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The Clock King and the Queen of the Hourglass
 
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The Clock King and the Queen of the Hourglass [Kindle Edition]

Vera Nazarian
3.5 out of 5 stars  See all reviews (18 customer reviews)

Kindle Price: $3.42

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Book Description

A far future "dying earth" science fantasy tale about identity, erotic desire, flying water and a mystery...

"This is science fiction the way that Jack Vance's Dying Earth books are science fiction." — Charles de Lint

"... believable character development, glimpses of science behind the solemn nomenclature, and enough irreverence to permit an occasional smile. Whether you expect a royal convergence, romantic destiny, or just a boost to a lackluster gene pool, what you’ll get is less definitive — and more interesting." — Faren Miller, Locus

Locus Recommended Reading List, 2005.

Rich Horton' Virtual Best of the Year 2005.

THE CLOCK KING AND THE QUEEN OF THE HOURGLASS

Many billion years in the future, the sun is a huge bloated golden Day God that fills the sky, and the earth is a barren desert. The last remaining water has pooled at the bottom of the Pacific Basin in a thick toxic sludge-lake called the Oceanus by the sterile post-humans that inhabit its salt-encrusted shores.

Liaei is different from the others. She is a fertile female created out of ancient homo sapiens DNA from the dwindling genetic stores, and has been manufactured by the horticulturists in a genetics lab. Liaei has been brought to life for one mysterious purpose -- she is to become the Queen of the Hourglass.

Growing up in Basin City, fostered by the quasi-female modern human Amhama -- the same technician who put her cells together -- Liaei knows she does not belong. She is lively and vibrant and has a savage full head of hair and eyebrows unlike the smooth doll-like humans around her. She is also curious and inquisitive, asking more questions than even the harmonium in all its complexity can answer -- harmonium technology powers everything, can regurgitate histories of civilizations, process liquid toxic waste, conjure music out of the air, run the agricultural hothouses, and fly hovercars, and yet its origins too have been lost in the murk of the ages and it cannot satisfy the restless mind of Liaei.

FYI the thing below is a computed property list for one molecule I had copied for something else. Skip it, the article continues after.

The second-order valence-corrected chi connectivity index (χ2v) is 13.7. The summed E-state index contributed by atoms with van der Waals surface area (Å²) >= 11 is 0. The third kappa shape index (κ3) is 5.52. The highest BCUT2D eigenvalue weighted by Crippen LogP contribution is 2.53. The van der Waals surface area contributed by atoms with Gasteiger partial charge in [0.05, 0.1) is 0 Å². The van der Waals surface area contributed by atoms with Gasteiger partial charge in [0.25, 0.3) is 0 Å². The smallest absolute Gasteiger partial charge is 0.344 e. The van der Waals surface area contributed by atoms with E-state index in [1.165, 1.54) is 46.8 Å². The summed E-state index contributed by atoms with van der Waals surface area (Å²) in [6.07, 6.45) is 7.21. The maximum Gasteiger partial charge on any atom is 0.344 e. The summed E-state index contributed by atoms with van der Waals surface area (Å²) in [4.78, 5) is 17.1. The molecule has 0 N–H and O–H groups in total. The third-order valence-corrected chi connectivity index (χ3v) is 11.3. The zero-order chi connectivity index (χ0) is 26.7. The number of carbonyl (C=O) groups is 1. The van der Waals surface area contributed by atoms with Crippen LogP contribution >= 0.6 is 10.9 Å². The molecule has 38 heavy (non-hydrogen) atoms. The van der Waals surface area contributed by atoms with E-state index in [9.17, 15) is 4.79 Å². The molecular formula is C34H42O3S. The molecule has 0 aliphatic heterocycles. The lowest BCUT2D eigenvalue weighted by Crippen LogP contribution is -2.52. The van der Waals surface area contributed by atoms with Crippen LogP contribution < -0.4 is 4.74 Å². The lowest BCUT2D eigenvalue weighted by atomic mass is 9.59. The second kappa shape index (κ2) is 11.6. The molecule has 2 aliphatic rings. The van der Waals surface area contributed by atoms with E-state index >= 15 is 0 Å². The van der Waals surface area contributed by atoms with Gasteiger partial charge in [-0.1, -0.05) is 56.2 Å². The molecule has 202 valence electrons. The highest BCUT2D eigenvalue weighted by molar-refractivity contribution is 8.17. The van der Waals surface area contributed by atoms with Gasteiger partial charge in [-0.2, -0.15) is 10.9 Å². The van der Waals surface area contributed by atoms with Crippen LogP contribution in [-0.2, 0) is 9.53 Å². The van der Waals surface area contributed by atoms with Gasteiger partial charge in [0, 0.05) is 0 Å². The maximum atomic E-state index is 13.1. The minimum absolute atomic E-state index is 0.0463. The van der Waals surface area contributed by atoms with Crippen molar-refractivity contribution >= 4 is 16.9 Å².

What does it mean to be the Queen of the Hourglass? Why do love and emotions seem to mean other things to her than to others? And what is that meandering ribbon of light up on the distant Basin Walls, a mysterious bit of ancient technology called The River That Flows Through the Air? Can water flow uphill?

Soon, when she reaches ancient sexual maturity and undergoes the proper training, the Queen of the Hourglass will embark on a journey to meet her consort the Clock King, and there will be even more questions.

But now, the harmonium-based machines are failing, and suddenly humanity is running out of time.


Product Details

  • File Size: 343 KB
  • Print Length: 150 pages
  • Simultaneous Device Usage: Unlimited
  • Publisher: Norilana Books; Reprint edition (July 12, 2011)
  • Publication Date: July 12, 2011
  • Sold by: Amazon Digital Services LLC
  • Language: English
  • ASIN: B005CIHAYE
  • Text-to-Speech: Enabled
  • X-Ray:
  • Word Wise: Enabled
  • Lending: Enabled
  • Enhanced Typesetting: Enabled
  • Amazon Best Sellers Rank: #1,402,825 Paid in Kindle Store (See Top 100 Paid in Kindle Store)

Customer Reviews

3.5 out of 5 stars
(18)
3.5 out of 5 stars
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Top Customer Reviews
4 of 4 people found the following review helpful
4.0 out of 5 stars An Engineered Handmaid's (Gentler) Future September 8, 2011
Format:Kindle Edition
The Clock King and the Queen of the Hourglass is a novella (99 pages) set in the landscape of a future Earth, where human beings have become androgynous, slow aging and sterile. The book opens to a miraculous event - the genetic engineering of the ova and sperm of earlier humans to create a fertile female. Humanity's survival depends on the production of a child to expand the available gene pool.